http://java.sun.com/blueprints/guidelines/designing_enterprise_applications_2e/app-arch/app-arch5.html
There is no definitive answer here. I tend towards the Cade/Roberts approach. Their class diagram includes processors (p.169).

- Renee
Peter:

1. How many component diagram have you submitted?
One. It could have been broken down into several but I wanted to see the whole thing at once. PingPing Lu who recently passed (5/26), also said that he submitted one component diagram.

2. Have you show every single JSPs in the component diagram?
No, I did not include every JSP.

3. If I want to use WAF, do I need to supply every single HTMLAction or EJBAction, or just represent a package named HTMLAction?
An application framework simplifies some implementation steps for you but that does not denote the exclusion of critical interactions represented in your architecture. You still need to communicate what is talking to what and why. You get to decide to what level of detail to include. I would think that including every HTML action would be bordering on implementation details, rather than architecture and design.

- Renee
Jacky,

Using a DAO is a decision you need to make. I cannot provide direct advice on that decision. I can provide a link to more information to help you make the decision:
http://java.sun.com/blueprints/corej2eepatterns/Patterns/DataAccessObject.html

Good luck making your decision! Remember to consider how you want to deal with persistent data and transactions.

- Renee
Ko Ko:

I think a good rule of thumb when time planning for this cert is to plan to study a minimum of 2-4 weeks for Part I and to budget a minimum of 100 hours for Part II/III.

You might complete Part II in less than that, but more likely, you'll use more, especially if you like to tweak or have frequent interruptions (like going to work, vacations, life ). A reasonable range estimate would be 100-400 hours for Part II, depending on your knowledge of J2EE, previous experience, and dedicated blocks of time. While you can spend less time, you may overlook some critical requirements. If you spend more time, you need to recognize that it is time to stop and submit.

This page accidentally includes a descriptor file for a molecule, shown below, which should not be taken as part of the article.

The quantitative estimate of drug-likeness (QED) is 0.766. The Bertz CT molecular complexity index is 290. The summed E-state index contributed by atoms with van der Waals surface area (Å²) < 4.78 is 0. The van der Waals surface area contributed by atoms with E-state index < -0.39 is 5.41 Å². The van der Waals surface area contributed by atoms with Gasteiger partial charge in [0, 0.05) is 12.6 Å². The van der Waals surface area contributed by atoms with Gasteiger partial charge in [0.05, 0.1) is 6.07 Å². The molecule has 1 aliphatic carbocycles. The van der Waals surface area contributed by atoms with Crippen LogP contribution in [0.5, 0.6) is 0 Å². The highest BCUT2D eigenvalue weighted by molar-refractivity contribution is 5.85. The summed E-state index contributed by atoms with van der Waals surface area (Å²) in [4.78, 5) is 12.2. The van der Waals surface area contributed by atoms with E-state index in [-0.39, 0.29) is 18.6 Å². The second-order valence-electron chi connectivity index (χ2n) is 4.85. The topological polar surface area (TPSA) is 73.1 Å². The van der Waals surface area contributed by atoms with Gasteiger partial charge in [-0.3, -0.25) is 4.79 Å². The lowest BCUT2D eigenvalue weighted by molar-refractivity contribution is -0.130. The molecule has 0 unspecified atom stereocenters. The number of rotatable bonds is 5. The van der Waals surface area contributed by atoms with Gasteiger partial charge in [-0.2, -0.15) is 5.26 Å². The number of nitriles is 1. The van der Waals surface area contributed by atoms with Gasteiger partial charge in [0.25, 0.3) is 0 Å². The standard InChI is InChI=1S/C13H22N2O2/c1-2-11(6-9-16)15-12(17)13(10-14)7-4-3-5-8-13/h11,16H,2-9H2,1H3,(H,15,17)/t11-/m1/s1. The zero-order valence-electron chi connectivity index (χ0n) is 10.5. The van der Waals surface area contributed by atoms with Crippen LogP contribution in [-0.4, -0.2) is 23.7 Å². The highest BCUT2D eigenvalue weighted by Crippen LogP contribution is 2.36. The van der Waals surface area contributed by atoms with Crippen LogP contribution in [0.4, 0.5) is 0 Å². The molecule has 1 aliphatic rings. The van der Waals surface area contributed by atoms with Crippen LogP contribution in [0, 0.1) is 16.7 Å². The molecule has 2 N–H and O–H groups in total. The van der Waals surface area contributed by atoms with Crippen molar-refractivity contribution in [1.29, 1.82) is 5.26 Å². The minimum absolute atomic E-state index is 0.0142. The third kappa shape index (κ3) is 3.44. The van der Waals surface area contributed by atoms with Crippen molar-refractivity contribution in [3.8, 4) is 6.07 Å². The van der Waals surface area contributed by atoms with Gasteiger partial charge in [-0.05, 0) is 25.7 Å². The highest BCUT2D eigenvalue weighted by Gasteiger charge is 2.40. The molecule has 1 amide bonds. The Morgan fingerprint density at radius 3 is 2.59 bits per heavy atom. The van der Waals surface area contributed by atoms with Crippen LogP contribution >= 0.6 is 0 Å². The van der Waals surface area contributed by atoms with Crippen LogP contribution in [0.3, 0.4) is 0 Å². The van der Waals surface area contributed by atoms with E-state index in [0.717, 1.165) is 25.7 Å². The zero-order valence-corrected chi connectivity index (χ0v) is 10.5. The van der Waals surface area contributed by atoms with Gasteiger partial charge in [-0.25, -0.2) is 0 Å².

Hope this helps! I posted some notes in the SCEA forum.

- Renee
17 years ago
Congratulations Rajat!

Great job!
- Renee
Congratulations PingPing!

That's a great score on the component diagram! Did you use just one diagram or did you break it into several? Any insights on your approach?
- Renee
James:

I did not make that assumption about EJB 2.0. Instead, I documented where the system could be improved during implementation or migration based upon changing business or technology needs. The documentation discussed the impacts of EJB spec changes, including that impact on NFRs, design patterns, upcoming JSRs, and open source tools.

Could very well be that you can assume 2.0 and explain its advantages over the previous spec. That falls into the grey area, as far I can determine.

- Renee
Jacky,
If you want to simplify the sequence diagram and eliminate B, you need to document, either as a note on the diagram or below in text. Clearly state that it is assumed that B delegates to C (or whatever you are implementing) but that it was omitted for simplicity. I wouldn�t recommend this approach though.

Authentication and authorization � I approached security as an Aspect, a cross-cutting concern. I did use user login. Review Chapter 32: Security in the J2EE 1.4 Tutorial.
http://java.sun.com/j2ee/1.4/docs/tutorial/doc/Security.html

- Renee
[ May 26, 2004: Message edited by: Renee Dopplick ]
Jacky:

> For your class diagram, did you mark these association relationship numbers?

In proper UML notation for a class diagram, standard multiplicity (e.g. 0..1, 1..*, etc) can be applied to associations. I think it is important to include multiplicity because you are indicating the boundaries and visually communicating important business information.

> A-->B--->C,and in sequence diagrams

Take a close look at the sequence diagrams for J2EE patterns. They are given within each pattern description. I think you�ll identify the key differences between your current diagrams and these examples.
http://www.corej2eepatterns.com/Patterns2ndEd/
http://java.sun.com/blueprints/corej2eepatterns/

Along those lines, you can find a sequence diagram example from Pet Store:
http://java.sun.com/blueprints/guidelines/designing_enterprise_applications_2e/sample-app/sample-app1.3.1a3.html

- Renee